Crimson Tide, Texas A&M matchup to lead to different ends

Two teams enter Bryant-Denny Stadium Saturday afternoon with the same mindset, yet on different paths. For one, national title hopes hang in the balance of each snap, coming off a thriller in Baton Rouge, La. The other has gained the respect of the SEC already but is hungry for more.

Chandler Smith, sports editor for The Battalion student newspaper at Texas A&M, said the hype surrounding the game is the largest he’s ever seen.

“There’s a lot of buzz about it right now,” he said. “This is our last big game, and it’s very similar to the LSU and Florida game because A&M has a ton of momentum coming into this game, and I think everyone has bought into this team and coaching staff.”

Many did not expect to see Texas A&M come right out of the gates after joining the SEC this season. In fact many had the Aggies struggling, while new member Missouri was supposed to be an offensive forced to be reckoned with.

“Mike Sherman had a more pro-style offense while he was here,” Smith said. “People would call this offense an Air Raid and it’s similar to what is run at West Virginia. I think our offensive coordinators and coaching staff have done a great job in the first year.”

But first-year head coach Kevin Sumlin’s commitment to his redshirt freshman quarterback Johnny Manziel has proven to pay dividends, and both the program and its quarterback has risen to prominent status on a national level.

“What the staff has done well is to adjust to Johnny Mainzell,” Smith said. “They are adjusting as much as he is and just like any spread offense, it is predicated on spreading out the offense and getting the ball to as many play makers as possible.”

Many Tide faithful have become immune to the danger of dual-threat quarterbacks ever since former Florida quarterback Tim Tebow was shut down in the 2009 SEC Championship en-route to a national title that year. While the defense has become faster and stronger throughout the years under Nick Saban, it doesn’t necessarily mean Manziel could not shock the world.

Many, including AggieYell.com publisher Jeff Tarpley, in a Nov. 6 post, said the Aggie offense can move the ball if properly led by Manziel:

“Thus, no matter how well you run the ball, you are going to get shots down the field at Alabama and you’ve got to take advantage of them. A&M is well-equipped to do this in three ways. First, A&M’s offensive line has progressed during the season and tackles Luke Joeckel and Jake Matthews are getting better in pass pro. Second, quarterback Johnny Manziel is an atypical SEC quarterback. He’s mobile, has great vision, and can extend plays which gives him a better chance to hit people down the field. Three, outside receiver Mike Evans is dangerous after the catch and can generate those types of gains if the first tackler misses him.”

Smith continued his praise for Manziel.

“He’s a special player,” Smith said. “He has put up similar numbers to Tebow and can turn a broken play into a touchdown like he did against Arkansas this year.”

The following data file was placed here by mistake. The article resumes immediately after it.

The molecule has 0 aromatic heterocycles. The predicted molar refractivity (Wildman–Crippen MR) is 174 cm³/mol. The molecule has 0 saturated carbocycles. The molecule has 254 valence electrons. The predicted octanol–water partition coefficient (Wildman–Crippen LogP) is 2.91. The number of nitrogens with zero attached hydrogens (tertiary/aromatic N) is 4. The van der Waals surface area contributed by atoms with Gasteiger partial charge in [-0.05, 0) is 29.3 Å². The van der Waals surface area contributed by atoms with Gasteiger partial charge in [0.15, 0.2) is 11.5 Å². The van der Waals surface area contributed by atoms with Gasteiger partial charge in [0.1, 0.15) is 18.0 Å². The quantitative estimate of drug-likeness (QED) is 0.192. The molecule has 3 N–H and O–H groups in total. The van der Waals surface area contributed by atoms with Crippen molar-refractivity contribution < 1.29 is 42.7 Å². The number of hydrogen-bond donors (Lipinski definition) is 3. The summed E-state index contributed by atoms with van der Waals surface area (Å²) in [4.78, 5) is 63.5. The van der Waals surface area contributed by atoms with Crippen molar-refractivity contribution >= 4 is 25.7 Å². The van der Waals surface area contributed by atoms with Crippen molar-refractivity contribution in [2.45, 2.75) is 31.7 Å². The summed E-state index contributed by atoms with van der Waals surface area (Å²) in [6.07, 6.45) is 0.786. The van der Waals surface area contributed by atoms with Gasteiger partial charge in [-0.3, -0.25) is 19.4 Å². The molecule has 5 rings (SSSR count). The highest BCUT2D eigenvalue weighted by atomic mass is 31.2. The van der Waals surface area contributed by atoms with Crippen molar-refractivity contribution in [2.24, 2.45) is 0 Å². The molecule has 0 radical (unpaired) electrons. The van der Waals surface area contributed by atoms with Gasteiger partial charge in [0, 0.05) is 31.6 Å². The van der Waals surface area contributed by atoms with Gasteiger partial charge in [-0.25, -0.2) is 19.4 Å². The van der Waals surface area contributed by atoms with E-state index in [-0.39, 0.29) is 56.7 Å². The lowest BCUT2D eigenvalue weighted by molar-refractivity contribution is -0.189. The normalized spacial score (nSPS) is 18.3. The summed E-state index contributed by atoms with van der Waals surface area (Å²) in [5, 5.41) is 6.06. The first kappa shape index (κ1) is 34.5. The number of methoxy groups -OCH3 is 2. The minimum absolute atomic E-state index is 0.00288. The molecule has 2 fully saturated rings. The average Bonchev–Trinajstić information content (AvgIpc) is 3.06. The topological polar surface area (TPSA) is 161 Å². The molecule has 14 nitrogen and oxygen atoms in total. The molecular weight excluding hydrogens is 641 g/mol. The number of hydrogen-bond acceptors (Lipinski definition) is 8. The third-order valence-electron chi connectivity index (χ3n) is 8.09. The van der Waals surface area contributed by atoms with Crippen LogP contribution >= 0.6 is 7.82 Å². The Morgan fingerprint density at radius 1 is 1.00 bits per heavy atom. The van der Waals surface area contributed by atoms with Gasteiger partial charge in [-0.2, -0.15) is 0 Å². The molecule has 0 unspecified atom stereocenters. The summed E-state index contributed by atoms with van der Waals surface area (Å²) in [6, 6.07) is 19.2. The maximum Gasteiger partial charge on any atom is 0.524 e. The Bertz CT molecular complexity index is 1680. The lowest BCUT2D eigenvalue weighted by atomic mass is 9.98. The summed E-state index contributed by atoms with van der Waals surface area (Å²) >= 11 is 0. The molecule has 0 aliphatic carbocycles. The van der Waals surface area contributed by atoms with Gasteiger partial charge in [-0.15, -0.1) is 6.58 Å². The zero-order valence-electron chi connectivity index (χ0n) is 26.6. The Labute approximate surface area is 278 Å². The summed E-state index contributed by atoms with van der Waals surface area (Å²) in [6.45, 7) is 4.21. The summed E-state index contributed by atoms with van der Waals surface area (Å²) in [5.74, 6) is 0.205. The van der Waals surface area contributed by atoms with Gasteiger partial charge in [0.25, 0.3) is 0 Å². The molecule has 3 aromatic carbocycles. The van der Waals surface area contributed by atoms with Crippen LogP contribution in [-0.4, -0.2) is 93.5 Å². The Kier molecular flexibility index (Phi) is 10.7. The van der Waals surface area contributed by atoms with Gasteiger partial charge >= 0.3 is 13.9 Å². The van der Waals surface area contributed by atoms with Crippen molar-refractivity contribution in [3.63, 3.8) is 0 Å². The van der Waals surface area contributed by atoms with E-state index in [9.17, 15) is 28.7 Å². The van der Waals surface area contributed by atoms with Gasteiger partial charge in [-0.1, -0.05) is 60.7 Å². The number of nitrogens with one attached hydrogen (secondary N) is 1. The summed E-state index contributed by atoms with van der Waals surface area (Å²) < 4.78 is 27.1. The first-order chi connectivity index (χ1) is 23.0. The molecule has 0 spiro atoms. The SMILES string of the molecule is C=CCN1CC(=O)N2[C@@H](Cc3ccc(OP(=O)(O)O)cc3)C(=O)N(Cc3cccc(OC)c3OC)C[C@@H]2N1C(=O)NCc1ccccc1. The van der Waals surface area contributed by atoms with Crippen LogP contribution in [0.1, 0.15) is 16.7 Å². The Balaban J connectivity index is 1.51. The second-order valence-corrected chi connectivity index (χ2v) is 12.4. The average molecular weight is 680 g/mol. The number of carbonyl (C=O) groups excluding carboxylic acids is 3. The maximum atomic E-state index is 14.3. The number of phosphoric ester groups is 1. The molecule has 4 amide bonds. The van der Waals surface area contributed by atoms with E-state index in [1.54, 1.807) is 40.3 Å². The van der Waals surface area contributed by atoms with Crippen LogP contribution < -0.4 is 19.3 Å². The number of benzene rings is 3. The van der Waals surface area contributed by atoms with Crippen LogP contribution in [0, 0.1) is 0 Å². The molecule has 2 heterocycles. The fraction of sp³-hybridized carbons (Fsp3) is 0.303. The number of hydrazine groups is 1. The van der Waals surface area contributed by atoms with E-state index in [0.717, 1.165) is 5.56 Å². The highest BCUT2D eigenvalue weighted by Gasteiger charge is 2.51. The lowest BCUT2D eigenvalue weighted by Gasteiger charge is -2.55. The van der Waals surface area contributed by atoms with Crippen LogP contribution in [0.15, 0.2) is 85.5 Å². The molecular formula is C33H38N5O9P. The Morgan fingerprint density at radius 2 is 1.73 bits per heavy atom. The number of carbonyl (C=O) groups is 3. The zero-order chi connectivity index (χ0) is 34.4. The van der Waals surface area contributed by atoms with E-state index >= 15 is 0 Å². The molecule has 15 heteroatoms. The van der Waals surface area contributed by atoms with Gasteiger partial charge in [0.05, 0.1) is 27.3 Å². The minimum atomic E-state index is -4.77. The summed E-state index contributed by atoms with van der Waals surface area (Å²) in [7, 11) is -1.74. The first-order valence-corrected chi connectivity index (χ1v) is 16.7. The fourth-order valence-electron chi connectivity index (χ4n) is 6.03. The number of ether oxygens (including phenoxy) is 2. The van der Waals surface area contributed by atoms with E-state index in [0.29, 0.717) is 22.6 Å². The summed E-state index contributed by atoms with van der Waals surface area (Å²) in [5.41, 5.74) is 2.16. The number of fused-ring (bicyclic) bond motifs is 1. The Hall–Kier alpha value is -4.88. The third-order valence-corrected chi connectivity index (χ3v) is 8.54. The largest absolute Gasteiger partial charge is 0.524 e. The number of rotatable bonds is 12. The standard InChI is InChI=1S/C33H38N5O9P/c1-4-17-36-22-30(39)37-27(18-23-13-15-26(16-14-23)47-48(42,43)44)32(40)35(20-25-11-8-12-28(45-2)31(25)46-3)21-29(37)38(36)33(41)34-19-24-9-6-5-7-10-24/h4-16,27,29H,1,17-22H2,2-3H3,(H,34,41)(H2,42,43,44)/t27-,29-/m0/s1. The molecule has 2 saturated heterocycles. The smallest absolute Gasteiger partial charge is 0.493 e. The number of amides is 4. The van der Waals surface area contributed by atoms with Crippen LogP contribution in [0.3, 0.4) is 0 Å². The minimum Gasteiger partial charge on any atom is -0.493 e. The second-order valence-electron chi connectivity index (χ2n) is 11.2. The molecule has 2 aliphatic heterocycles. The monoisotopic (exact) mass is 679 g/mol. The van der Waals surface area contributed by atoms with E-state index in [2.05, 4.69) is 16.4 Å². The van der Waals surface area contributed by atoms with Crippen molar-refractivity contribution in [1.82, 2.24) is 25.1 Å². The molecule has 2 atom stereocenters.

While only listed at just over six feet, the Kerville, Texas, native has reminded some of Tebow in his prime. But Tide head coach Nick Saban himself said that the young quarterback reminded him of former Heisman Trophy winner Doug Flutie.

Smith said Manziel’s success has to be due in part to a severely underrated pass protection up front.

“It is ironic that A&M came into the league and how are they’ve been able to transition into the strong offensive line that they are,” he said. “I don’t think Alabama has faced an offensive line as talented as A&M’s. They have fantastic tackles guarding Manziel.”

The stout A&M offensive line led by junior Luke Joeckel has allowed the true freshman to make plays with his feet and given him time to look downfield. But that is where Smith said Alabama’s defense can take advantage by applying pressure.

“If Manziel isn’t able to see the play right away that is where Alabama can take advantage because they close so well,” he said. “This is by far the best defense this offensive line has faced this far. The closest thing they’ve faced was LSU and Florida but trio of Alabama’s linebackers will pose a major challenge.”

Despite coming from a conference often known for its lack of defense, A&M has been able to keep SEC opponents at bay.

“I think the success of the defense has been overlooked, especially on the line of scrimmage,” Smith said. “They really did win the line of scrimmage against Florida and LSU. You look at a player like defensive end Damontre Moore who is a top NFL prospect, it always helps to have an elite pass rusher.”

But while the Aggie defense seems to have turned a corner, Smith said they can be easily exposed against a surprisingly hot Alabama offense.

“Alabama poses much more of a challenge because they have a quarterback that can throw prolifically, and they have a running back that can burn you too,” he said. “It’s really tough because Alabama is so balanced. One thing I think Alabama can do to expose A&M is in the secondary because we will have to use schemes to mask weaknesses on defense to shut down McCarron.”

Smith said it will be tough for the SEC’s most explosive offense to move the ball on the nation’s most efficient defense, and that may be key to the Tide’s success, which he predicts to be a close one.

“Look for an early game plan for A&M to strike early as they’ve done all year,” he said. “But in the end, I have Alabama 24-20 in a close game.”